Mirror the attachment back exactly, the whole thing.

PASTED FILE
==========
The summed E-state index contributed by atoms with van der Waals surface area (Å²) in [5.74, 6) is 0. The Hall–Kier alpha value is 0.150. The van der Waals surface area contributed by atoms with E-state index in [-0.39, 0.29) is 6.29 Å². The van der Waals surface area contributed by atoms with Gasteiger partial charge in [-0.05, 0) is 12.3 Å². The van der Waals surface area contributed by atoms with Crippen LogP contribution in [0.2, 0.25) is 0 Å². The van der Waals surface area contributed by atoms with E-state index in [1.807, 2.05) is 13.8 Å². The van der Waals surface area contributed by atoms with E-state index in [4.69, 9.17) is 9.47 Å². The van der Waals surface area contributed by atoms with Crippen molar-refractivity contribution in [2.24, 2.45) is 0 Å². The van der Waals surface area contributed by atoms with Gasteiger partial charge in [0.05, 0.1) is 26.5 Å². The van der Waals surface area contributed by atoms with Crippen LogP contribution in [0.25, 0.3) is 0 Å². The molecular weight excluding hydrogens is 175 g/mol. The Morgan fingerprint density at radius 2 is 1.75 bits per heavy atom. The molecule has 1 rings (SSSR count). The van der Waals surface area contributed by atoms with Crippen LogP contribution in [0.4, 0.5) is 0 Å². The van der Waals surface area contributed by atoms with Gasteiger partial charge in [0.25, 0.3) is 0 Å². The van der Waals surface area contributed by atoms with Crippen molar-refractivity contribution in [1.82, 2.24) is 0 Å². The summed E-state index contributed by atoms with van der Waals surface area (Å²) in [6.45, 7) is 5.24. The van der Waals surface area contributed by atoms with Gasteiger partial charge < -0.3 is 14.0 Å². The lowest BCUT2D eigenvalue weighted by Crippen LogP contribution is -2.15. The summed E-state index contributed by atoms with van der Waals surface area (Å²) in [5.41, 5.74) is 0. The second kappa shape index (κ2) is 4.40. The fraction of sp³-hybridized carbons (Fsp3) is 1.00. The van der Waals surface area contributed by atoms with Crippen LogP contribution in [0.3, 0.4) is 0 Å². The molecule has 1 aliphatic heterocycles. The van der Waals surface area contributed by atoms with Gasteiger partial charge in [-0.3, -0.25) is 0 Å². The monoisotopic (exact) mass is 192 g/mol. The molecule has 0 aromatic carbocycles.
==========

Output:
The summed E-state index contributed by atoms with van der Waals surface area (Å²) in [5.74, 6) is 0. The Hall–Kier alpha value is 0.150. The van der Waals surface area contributed by atoms with E-state index in [-0.39, 0.29) is 6.29 Å². The van der Waals surface area contributed by atoms with Gasteiger partial charge in [-0.05, 0) is 12.3 Å². The van der Waals surface area contributed by atoms with Crippen LogP contribution in [0.2, 0.25) is 0 Å². The van der Waals surface area contributed by atoms with E-state index in [1.807, 2.05) is 13.8 Å². The van der Waals surface area contributed by atoms with E-state index in [4.69, 9.17) is 9.47 Å². The van der Waals surface area contributed by atoms with Crippen molar-refractivity contribution in [2.24, 2.45) is 0 Å². The van der Waals surface area contributed by atoms with Gasteiger partial charge in [0.05, 0.1) is 26.5 Å². The van der Waals surface area contributed by atoms with Crippen LogP contribution in [0.25, 0.3) is 0 Å². The molecular weight excluding hydrogens is 175 g/mol. The Morgan fingerprint density at radius 2 is 1.75 bits per heavy atom. The molecule has 1 rings (SSSR count). The van der Waals surface area contributed by atoms with Crippen LogP contribution in [0.4, 0.5) is 0 Å². The van der Waals surface area contributed by atoms with Gasteiger partial charge in [0.25, 0.3) is 0 Å². The van der Waals surface area contributed by atoms with Crippen molar-refractivity contribution in [1.82, 2.24) is 0 Å². The summed E-state index contributed by atoms with van der Waals surface area (Å²) in [6.45, 7) is 5.24. The van der Waals surface area contributed by atoms with Gasteiger partial charge < -0.3 is 14.0 Å². The lowest BCUT2D eigenvalue weighted by Crippen LogP contribution is -2.15. The summed E-state index contributed by atoms with van der Waals surface area (Å²) in [5.41, 5.74) is 0. The second kappa shape index (κ2) is 4.40. The fraction of sp³-hybridized carbons (Fsp3) is 1.00. The van der Waals surface area contributed by atoms with Crippen LogP contribution in [0.3, 0.4) is 0 Å². The molecule has 1 aliphatic heterocycles. The van der Waals surface area contributed by atoms with Gasteiger partial charge in [-0.3, -0.25) is 0 Å². The monoisotopic (exact) mass is 192 g/mol. The molecule has 0 aromatic carbocycles.